ē1

ē1, conj.

1. Co-ordinating: and, or (esp. after negatives, when it is usually inclusive in sense, cf. the exclusive mē kore).

‘Apaina te pi‘a ē te tāpoki katoa,
take the box and the lid as well;

Ko Tua ē Mere, ‘aere mai!
Tua and Mere, come!;

‘E puaka kerekere ē te roa i te ngutu,
it’s a black pig and long in the snout;

‘E puaka kerekere ē te roa,
it’s a long, black pig;

Kua ‘oki maira rātou ē kua ‘akakite i te au mea tei tupu kia rātou,
they came back and recounted the things that had happened to them;

Rā ē rā, ‘epetoma ē ‘epetoma, marama ē marama,
day after day, week after week, month after month;

Kāre āku ‘auro ē te ‘ārio ‘ei aro‘a iā koe,
I have no gold and/or silver to give you;

Piri-kore ki tēta‘i pae ē tēta‘i,
not favouring one side or the other;

Kāre e pāpū iāku, mē ‘e puakāoa tērā ē mē ‘e tūpāpāku ē mē ‘ea‘a,
I‘m not sure whether that is a dog or a ghost or what.

2. Subordinating:

(a) that (when complement is a statement):

kua ‘irinaki au ē kua mate koe,
I believed that you were dead;

Kua manako au ē kā ‘oki mai koe,
I think/thought that you will/would come back;

Kua karanga mai ‘aia ē ka ‘aere ‘aia ki Avarua,
he says that he is going to go to Avarua;

Nō tō māua tārotokakā ē ‘e ‘anga‘anga tāna kā rave,
because of our suspicion that he was up to something;

Kua riro ē nāna i pa‘u mai i tāku ui‘anga,
it turned out that he supplied the answer to my question;

(b)when the (to seek) complement is a question there is usually no English equivalent: e ‘akakite mai koe ē ko ‘ai rāua, tell me who they are;

māri

māri, conj., prep., sentence adverb. 1.

Māri ake, māri ‘ua ake,
thanks to, thanks entirely to, fortunately.

Māri ‘ua ake koe i tae mai ei au ki tēia ‘enua mānea.
It is thanks entirely to you that I came to this lovely country;

Māri ake koe i ‘akatika‘ia mai ei e taku pāpā kia ‘aere mai ki te teata.
Thanks to you my father let me come to the pictures;

Māri ake au kia ‘aere mai i pu‘a‘iāi te kāka‘u,
thanks to my coming the clothes have got washed.

2. Māri rā, māri ‘ua mē, except, except if, unless.

Ka ‘aere pou roa mātou, māri rā te tamariki.
We are all going, except for the children;

Kāre ‘e tangata toe, māri ‘ua ko Tere.
There is no one left, except Tere;

‘Auraka e ‘aere ki roto māri ‘ua mē ‘e tika‘anga tō‘ou.
Don’t go in unless you have permission;

Kā pou te varāoa mata māri ‘ua mē kā tae mai te pa‘ī.
There won’t be any flour left unless the ship comes.

3. Therefore, for the reasons stated (mainly biblical, cf. Tah. maori).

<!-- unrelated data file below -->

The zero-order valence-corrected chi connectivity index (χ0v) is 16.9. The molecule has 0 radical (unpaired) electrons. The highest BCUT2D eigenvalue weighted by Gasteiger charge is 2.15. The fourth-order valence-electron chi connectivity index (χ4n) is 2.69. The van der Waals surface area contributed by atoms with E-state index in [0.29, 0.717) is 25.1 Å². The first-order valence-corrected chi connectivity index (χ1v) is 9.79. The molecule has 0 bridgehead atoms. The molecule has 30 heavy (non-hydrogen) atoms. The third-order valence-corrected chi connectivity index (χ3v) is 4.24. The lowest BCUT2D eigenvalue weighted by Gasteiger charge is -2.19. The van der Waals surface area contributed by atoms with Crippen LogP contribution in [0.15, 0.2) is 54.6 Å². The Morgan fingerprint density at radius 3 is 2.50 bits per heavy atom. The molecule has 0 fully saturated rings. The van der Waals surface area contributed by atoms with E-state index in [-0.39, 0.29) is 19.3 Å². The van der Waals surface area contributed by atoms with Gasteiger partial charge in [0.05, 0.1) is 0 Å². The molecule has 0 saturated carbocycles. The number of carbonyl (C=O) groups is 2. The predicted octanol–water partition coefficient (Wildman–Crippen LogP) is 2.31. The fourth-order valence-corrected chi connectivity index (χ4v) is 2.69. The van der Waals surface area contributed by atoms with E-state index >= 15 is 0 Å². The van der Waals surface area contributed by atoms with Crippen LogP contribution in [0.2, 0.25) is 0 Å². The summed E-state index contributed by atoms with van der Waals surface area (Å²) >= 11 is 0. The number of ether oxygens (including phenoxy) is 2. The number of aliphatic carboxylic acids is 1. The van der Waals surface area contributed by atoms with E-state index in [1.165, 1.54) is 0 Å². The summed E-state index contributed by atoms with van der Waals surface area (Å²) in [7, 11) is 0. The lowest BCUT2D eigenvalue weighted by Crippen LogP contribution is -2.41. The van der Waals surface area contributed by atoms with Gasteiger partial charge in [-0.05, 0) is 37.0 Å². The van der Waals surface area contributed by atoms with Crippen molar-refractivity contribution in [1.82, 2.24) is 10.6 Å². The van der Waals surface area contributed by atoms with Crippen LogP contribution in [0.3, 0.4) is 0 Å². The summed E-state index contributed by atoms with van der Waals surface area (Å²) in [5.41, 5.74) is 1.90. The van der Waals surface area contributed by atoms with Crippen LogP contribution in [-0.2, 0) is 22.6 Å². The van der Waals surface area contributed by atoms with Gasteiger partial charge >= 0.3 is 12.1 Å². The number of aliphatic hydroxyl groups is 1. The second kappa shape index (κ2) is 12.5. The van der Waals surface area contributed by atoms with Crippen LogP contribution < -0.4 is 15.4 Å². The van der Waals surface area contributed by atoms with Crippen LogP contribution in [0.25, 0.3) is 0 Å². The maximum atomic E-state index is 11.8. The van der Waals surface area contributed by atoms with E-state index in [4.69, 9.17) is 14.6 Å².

E apai mari i ta Kaisara kia Kaisara.
Render therefore unto Caesar the things which are Caesar’s (Matt. 22.21);

Auraka mari kotou e mataku, e maata to kotou meitaki i to te au manu rikiriki e manganui.
Fear ye not therefore, ye are of more value than many sparrows (Matt.10.31).

inārā

inārā, conj. But, however, nevertheless.

Kua ‘inangaro au i te ‘aere, inārā, kāre tōku ngā metua e ‘akatika.
I wanted to go, but my parents wouldn’t let me;

‘Aere rā, inārā kia matakite.
Goodbye, but take care;

Inārā, kāre tātou e ‘āriki ‘ua i tāna tuatua.
All the same, we just won’t agree to what he proposed.
[i2, 4, 2.]

noa1

noa1,

1. v.i. Ordinary, esp. free of taboo, not sacred, unsanctified.

Kua noa tēnā marae, ‘auraka e mataku i te ‘aere ki runga.
That marae is not taboo, don’t be afraid to walk on it;

I te noa‘anga te kai o te ‘ōro‘a, kua ‘akaātea te au ti‘ākono i te kai.
When the Eucharist had been deconsecrated, the deacons removed it.

2. conj. Noa atu (ē), no matter (that), notwithstanding, even though, in spite of.

Noa atu ē ‘e a‘a tā‘au tuatua, kāre rāi ‘aia e ‘akarongo.
No matter what you say, he still won’t listen;

Ka ‘aere au, noa atu ē kāre au i pati‘ia ana.
I shall go, even though I haven’t been invited;

‘E taura pakari noa atu te meangiti.
It is a strong cord in spite of being thin;

Noa atu te ua, ka ‘aere rāi au.
Never mind the rain, I‘m still going to go. Noa atu!, No matter! never mind! so what!

Ka pāpāia koe e te pū‘āpi‘i. Noa atu!
The teacher will beat you. So what!

3. In the phrase ē tēia noa ai, right up until now.

Mei taua mata‘iti mai tōna ‘akaruke‘anga i tōna ipukarea ē tēia noa ai,
from the year he left his birthplace right up to now. (See ‘akanoa(noa), tānoa(noa); nōātu, nō9.) [Pn. *noa.]

nāringa

nāringa, conj. If (unreal or unfulfillable condition), if only (something had happened or might happen – but it didn’t or won’t).

Nāringa i mate te tai i tēia pōpongi, kua ‘aere rāi mātou ki runga i te akau.
If the tide had been low this morning, we could have gone on the reef for sure;

Nāringa ko au koe, kāre au e ‘aere.
If I were you, I wouldn’t go;

Nāringa koe i kite i te ‘ākara‘anga i runga i tōna mata!
If you could have seen the look on his face!;

nāringa koe i ‘aere, kāre koe e tae ki reira,
if you’d gone, you wouldn’t have got there;

Nāringa ē kā no‘o mai koe,
if you could have stayed (cf.

mē kā no‘o mai koe,
if you will stay). Nāringa (…) kāre, if … not (if something hadn’t happened or mightn’t happen (but it did or will), but for.

E ngari ake te reira tangata naringa kare i anau mai.
Better for that man if he had never been born (Matt. 26.24);

Nāringa kāre koe, kua ‘oki rāi au ki Rarotonga.
But for you, I’d certainly have gone back to Rarotonga.